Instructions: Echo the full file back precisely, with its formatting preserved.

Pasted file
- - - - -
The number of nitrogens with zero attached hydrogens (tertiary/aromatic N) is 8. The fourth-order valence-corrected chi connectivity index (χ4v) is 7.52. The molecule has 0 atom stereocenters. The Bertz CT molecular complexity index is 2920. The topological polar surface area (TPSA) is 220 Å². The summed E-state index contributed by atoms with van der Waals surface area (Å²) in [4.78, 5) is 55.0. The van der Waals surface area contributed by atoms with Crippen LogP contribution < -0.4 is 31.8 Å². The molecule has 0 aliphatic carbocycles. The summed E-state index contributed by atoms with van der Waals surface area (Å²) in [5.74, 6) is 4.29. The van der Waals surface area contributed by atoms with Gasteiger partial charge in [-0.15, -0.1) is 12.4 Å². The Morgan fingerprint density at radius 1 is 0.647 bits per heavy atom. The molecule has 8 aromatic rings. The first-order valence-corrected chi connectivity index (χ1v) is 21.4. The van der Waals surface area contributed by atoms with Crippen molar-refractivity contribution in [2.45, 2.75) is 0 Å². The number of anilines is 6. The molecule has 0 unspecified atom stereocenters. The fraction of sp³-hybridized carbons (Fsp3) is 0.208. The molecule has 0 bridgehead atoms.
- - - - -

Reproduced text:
The number of nitrogens with zero attached hydrogens (tertiary/aromatic N) is 8. The fourth-order valence-corrected chi connectivity index (χ4v) is 7.52. The molecule has 0 atom stereocenters. The Bertz CT molecular complexity index is 2920. The topological polar surface area (TPSA) is 220 Å². The summed E-state index contributed by atoms with van der Waals surface area (Å²) in [4.78, 5) is 55.0. The van der Waals surface area contributed by atoms with Crippen LogP contribution < -0.4 is 31.8 Å². The molecule has 0 aliphatic carbocycles. The summed E-state index contributed by atoms with van der Waals surface area (Å²) in [5.74, 6) is 4.29. The van der Waals surface area contributed by atoms with Gasteiger partial charge in [-0.15, -0.1) is 12.4 Å². The Morgan fingerprint density at radius 1 is 0.647 bits per heavy atom. The molecule has 8 aromatic rings. The first-order valence-corrected chi connectivity index (χ1v) is 21.4. The van der Waals surface area contributed by atoms with Crippen molar-refractivity contribution in [2.45, 2.75) is 0 Å². The number of anilines is 6. The molecule has 0 unspecified atom stereocenters. The fraction of sp³-hybridized carbons (Fsp3) is 0.208. The molecule has 0 bridgehead atoms.